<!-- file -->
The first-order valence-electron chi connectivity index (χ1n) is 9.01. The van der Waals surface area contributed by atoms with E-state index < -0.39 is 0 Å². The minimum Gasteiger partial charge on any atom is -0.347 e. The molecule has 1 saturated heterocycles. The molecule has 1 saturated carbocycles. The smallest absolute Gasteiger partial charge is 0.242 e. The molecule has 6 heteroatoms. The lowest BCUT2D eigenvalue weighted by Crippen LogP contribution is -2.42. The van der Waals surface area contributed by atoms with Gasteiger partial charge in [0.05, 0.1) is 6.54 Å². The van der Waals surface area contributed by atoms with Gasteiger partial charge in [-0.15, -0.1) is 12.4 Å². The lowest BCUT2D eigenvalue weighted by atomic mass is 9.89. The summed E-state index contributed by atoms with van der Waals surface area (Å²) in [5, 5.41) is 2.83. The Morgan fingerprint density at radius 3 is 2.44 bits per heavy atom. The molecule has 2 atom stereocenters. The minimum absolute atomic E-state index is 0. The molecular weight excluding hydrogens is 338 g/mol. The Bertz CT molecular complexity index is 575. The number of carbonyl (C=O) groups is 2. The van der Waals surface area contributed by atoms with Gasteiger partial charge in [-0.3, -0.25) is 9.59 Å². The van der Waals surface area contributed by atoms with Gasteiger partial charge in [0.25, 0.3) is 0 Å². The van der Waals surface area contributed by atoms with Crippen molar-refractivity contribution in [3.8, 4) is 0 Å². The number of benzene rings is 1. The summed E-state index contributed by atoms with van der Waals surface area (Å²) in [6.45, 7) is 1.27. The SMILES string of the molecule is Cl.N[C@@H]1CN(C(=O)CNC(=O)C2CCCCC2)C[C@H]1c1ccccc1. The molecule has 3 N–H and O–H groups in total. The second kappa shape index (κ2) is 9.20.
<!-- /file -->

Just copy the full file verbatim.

The first-order valence-electron chi connectivity index (χ1n) is 9.01. The van der Waals surface area contributed by atoms with E-state index < -0.39 is 0 Å². The minimum Gasteiger partial charge on any atom is -0.347 e. The molecule has 1 saturated heterocycles. The molecule has 1 saturated carbocycles. The smallest absolute Gasteiger partial charge is 0.242 e. The molecule has 6 heteroatoms. The lowest BCUT2D eigenvalue weighted by Crippen LogP contribution is -2.42. The van der Waals surface area contributed by atoms with Gasteiger partial charge in [0.05, 0.1) is 6.54 Å². The van der Waals surface area contributed by atoms with Gasteiger partial charge in [-0.15, -0.1) is 12.4 Å². The lowest BCUT2D eigenvalue weighted by atomic mass is 9.89. The summed E-state index contributed by atoms with van der Waals surface area (Å²) in [5, 5.41) is 2.83. The Morgan fingerprint density at radius 3 is 2.44 bits per heavy atom. The molecule has 2 atom stereocenters. The minimum absolute atomic E-state index is 0. The molecular weight excluding hydrogens is 338 g/mol. The Bertz CT molecular complexity index is 575. The number of carbonyl (C=O) groups is 2. The van der Waals surface area contributed by atoms with Gasteiger partial charge in [-0.3, -0.25) is 9.59 Å². The van der Waals surface area contributed by atoms with Gasteiger partial charge in [0.25, 0.3) is 0 Å². The van der Waals surface area contributed by atoms with Crippen molar-refractivity contribution in [3.8, 4) is 0 Å². The number of benzene rings is 1. The summed E-state index contributed by atoms with van der Waals surface area (Å²) in [6.45, 7) is 1.27. The SMILES string of the molecule is Cl.N[C@@H]1CN(C(=O)CNC(=O)C2CCCCC2)C[C@H]1c1ccccc1. The molecule has 3 N–H and O–H groups in total. The second kappa shape index (κ2) is 9.20.